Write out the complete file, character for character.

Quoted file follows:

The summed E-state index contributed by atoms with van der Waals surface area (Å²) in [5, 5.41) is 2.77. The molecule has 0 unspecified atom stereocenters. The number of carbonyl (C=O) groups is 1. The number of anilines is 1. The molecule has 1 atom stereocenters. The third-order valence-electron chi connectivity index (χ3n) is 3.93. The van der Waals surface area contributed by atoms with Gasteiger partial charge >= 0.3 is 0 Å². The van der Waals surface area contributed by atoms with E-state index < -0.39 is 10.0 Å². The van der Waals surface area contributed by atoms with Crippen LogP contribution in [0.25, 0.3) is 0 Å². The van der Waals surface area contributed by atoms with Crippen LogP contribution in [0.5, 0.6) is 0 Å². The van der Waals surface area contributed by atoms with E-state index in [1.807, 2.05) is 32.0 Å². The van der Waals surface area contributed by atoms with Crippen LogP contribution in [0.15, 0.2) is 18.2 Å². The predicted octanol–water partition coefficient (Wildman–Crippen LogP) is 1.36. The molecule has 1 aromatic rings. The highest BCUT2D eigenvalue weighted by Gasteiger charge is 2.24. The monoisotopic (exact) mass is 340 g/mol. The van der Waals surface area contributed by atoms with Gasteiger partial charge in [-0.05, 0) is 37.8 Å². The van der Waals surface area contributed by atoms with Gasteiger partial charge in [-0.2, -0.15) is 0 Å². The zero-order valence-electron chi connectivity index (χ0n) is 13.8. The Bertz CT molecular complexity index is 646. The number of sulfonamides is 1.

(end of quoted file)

The summed E-state index contributed by atoms with van der Waals surface area (Å²) in [5, 5.41) is 2.77. The molecule has 0 unspecified atom stereocenters. The number of carbonyl (C=O) groups is 1. The number of anilines is 1. The molecule has 1 atom stereocenters. The third-order valence-electron chi connectivity index (χ3n) is 3.93. The van der Waals surface area contributed by atoms with Gasteiger partial charge >= 0.3 is 0 Å². The van der Waals surface area contributed by atoms with E-state index < -0.39 is 10.0 Å². The van der Waals surface area contributed by atoms with Crippen LogP contribution in [0.25, 0.3) is 0 Å². The van der Waals surface area contributed by atoms with Crippen LogP contribution in [0.5, 0.6) is 0 Å². The van der Waals surface area contributed by atoms with E-state index in [1.807, 2.05) is 32.0 Å². The van der Waals surface area contributed by atoms with Crippen LogP contribution in [0.15, 0.2) is 18.2 Å². The predicted octanol–water partition coefficient (Wildman–Crippen LogP) is 1.36. The molecule has 1 aromatic rings. The highest BCUT2D eigenvalue weighted by Gasteiger charge is 2.24. The monoisotopic (exact) mass is 340 g/mol. The van der Waals surface area contributed by atoms with Gasteiger partial charge in [-0.05, 0) is 37.8 Å². The van der Waals surface area contributed by atoms with Gasteiger partial charge in [-0.2, -0.15) is 0 Å². The zero-order valence-electron chi connectivity index (χ0n) is 13.8. The Bertz CT molecular complexity index is 646. The number of sulfonamides is 1.